Dell/EMC – The Impact on the Channel


This content is over 24 months old. While the research and opinions expressed by Neuralytix was valid when published, readers should not rely on the applicability of the content in the context of today’s market.


It is too soon for anyone to predict what, if any, impact of Dell’s acquisition of EMC will have. Both companies use all types of channel partners, including but not limited to distributors, system integrators (SIs), global system integrators (GSIs), independent software vendors (ISVs), and value-added resellers (VARs), etc.

Both are a bit late to the channel, Dell later than EMC. By the time each entered the channel, HP, IBM, Cisco, and others, were well entrenched with the channel. When EMC joined the channel, they jumped in, head first, with a powerful push to get the channel business. Neuralytix believes that EMC was brave, given that they understood that these were unchartered waters for them. Rather than taking a fully prescriptive approach, EMC made changes adjustments as needed.

Dell joined after EMC, with the same intention but not the same gusto, but the same mindfulness of tweaking and modifying the program to continue to grow the indirect business. Dell uses distributors, but is more limited when compared to EMC.

Both companies have their core businesses as well as adjust ones such as security, analytics (EMC only), hypervisor/virtualization (EMC only), that have been brought into the channel portfolio as best as could to date. Interestingly all of these businesses were integrated through acquisitions, and of these acquisitions had worked with the channel prior to being bought! There was little if any disruption after the acquisitions so the companies engage wholly with the channel.

At this time, the same is true. The key difference is EMC will go private. Other than this, most key factors remain unchanged.

One of the big unknowns is the org chart of the “new company.” Partners are waiting to see who will lead the combined channel business.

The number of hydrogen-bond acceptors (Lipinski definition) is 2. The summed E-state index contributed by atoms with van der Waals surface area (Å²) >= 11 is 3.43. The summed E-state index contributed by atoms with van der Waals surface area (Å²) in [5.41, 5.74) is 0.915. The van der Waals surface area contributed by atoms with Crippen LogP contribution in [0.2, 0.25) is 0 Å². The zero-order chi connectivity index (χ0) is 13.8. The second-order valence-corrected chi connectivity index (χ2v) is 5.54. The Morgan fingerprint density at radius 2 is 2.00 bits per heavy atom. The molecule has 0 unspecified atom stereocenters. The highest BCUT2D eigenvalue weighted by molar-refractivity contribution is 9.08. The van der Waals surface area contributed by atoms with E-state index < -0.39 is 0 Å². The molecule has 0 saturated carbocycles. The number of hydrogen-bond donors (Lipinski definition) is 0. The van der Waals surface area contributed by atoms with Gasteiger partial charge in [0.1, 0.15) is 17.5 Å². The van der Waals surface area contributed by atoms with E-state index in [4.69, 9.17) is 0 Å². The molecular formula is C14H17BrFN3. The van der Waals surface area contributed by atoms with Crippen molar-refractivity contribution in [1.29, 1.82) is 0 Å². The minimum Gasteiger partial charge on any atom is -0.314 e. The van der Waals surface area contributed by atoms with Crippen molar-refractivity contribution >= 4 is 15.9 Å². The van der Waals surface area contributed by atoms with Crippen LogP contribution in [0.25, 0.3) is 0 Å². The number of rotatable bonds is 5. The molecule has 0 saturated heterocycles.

HP learned this the hard way when they introduced its “hard deck” and “Channel 2000”. Partners who did not like this, let it be known.  HP heard this and reversed it. This is just an example, but HP is not alone. These types of changes have happened to others as well. These changes can be detrimental to the reputations of the vendors as a partner to the channel.


The channel is a sales motion; one in which relationships matter – a lot. Our guidance to Dell/EMC is to keep the channel facing personnel as stable as possible at least initially (much like the approach of support services – please see our analysis on the impact of support services in light of the combined Dell/EMC).

While the final impact will not be known for a while, having stable channel sales force is of utmost importance. Partners do not like surprises – or fast changes without adequate time to adsorb and plan.

For now, the two programs are competitive in the market, but one area partners will be curious about is the product rationalization.   Will the product(s) they are selling now going to get spun off? Will the product(s) be merged with other similar products?  Dell should be providing partners a product roadmap as soon as possible.

Partners should be on the lookout for other changes outside of personnel and product. Rather than rely on the press, we guide our channel Clients to develop a deeper relationship with Dell.

Get time with the needed people to address any concerns or ask clarification on what the press is saying. It would be ideal if Dell set up some open format sessions to hear from partners, work with the directly with them, to show they do care and want their businesses.